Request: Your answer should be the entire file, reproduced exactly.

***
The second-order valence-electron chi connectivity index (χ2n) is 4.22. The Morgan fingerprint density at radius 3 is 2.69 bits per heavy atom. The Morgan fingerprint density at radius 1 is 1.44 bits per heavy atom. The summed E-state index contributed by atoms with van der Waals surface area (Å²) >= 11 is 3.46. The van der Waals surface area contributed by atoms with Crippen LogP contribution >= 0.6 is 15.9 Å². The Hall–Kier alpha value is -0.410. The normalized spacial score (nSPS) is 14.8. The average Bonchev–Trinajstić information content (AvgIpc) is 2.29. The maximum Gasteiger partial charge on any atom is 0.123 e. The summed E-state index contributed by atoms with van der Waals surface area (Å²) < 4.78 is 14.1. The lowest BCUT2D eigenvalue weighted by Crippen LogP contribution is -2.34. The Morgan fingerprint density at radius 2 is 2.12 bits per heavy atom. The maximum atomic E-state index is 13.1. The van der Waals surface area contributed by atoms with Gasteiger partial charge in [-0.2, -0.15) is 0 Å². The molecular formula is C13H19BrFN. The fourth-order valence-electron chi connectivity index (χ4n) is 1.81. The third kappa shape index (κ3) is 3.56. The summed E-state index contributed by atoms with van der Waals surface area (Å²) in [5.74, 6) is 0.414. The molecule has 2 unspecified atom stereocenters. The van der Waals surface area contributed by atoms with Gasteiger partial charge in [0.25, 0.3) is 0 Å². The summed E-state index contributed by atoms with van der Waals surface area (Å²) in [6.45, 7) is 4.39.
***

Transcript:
The second-order valence-electron chi connectivity index (χ2n) is 4.22. The Morgan fingerprint density at radius 3 is 2.69 bits per heavy atom. The Morgan fingerprint density at radius 1 is 1.44 bits per heavy atom. The summed E-state index contributed by atoms with van der Waals surface area (Å²) >= 11 is 3.46. The van der Waals surface area contributed by atoms with Crippen LogP contribution >= 0.6 is 15.9 Å². The Hall–Kier alpha value is -0.410. The normalized spacial score (nSPS) is 14.8. The average Bonchev–Trinajstić information content (AvgIpc) is 2.29. The maximum Gasteiger partial charge on any atom is 0.123 e. The summed E-state index contributed by atoms with van der Waals surface area (Å²) < 4.78 is 14.1. The lowest BCUT2D eigenvalue weighted by Crippen LogP contribution is -2.34. The Morgan fingerprint density at radius 2 is 2.12 bits per heavy atom. The maximum atomic E-state index is 13.1. The van der Waals surface area contributed by atoms with Gasteiger partial charge in [-0.2, -0.15) is 0 Å². The molecular formula is C13H19BrFN. The fourth-order valence-electron chi connectivity index (χ4n) is 1.81. The third kappa shape index (κ3) is 3.56. The summed E-state index contributed by atoms with van der Waals surface area (Å²) in [5.74, 6) is 0.414. The molecule has 2 unspecified atom stereocenters. The van der Waals surface area contributed by atoms with Gasteiger partial charge in [0.25, 0.3) is 0 Å². The summed E-state index contributed by atoms with van der Waals surface area (Å²) in [6.45, 7) is 4.39.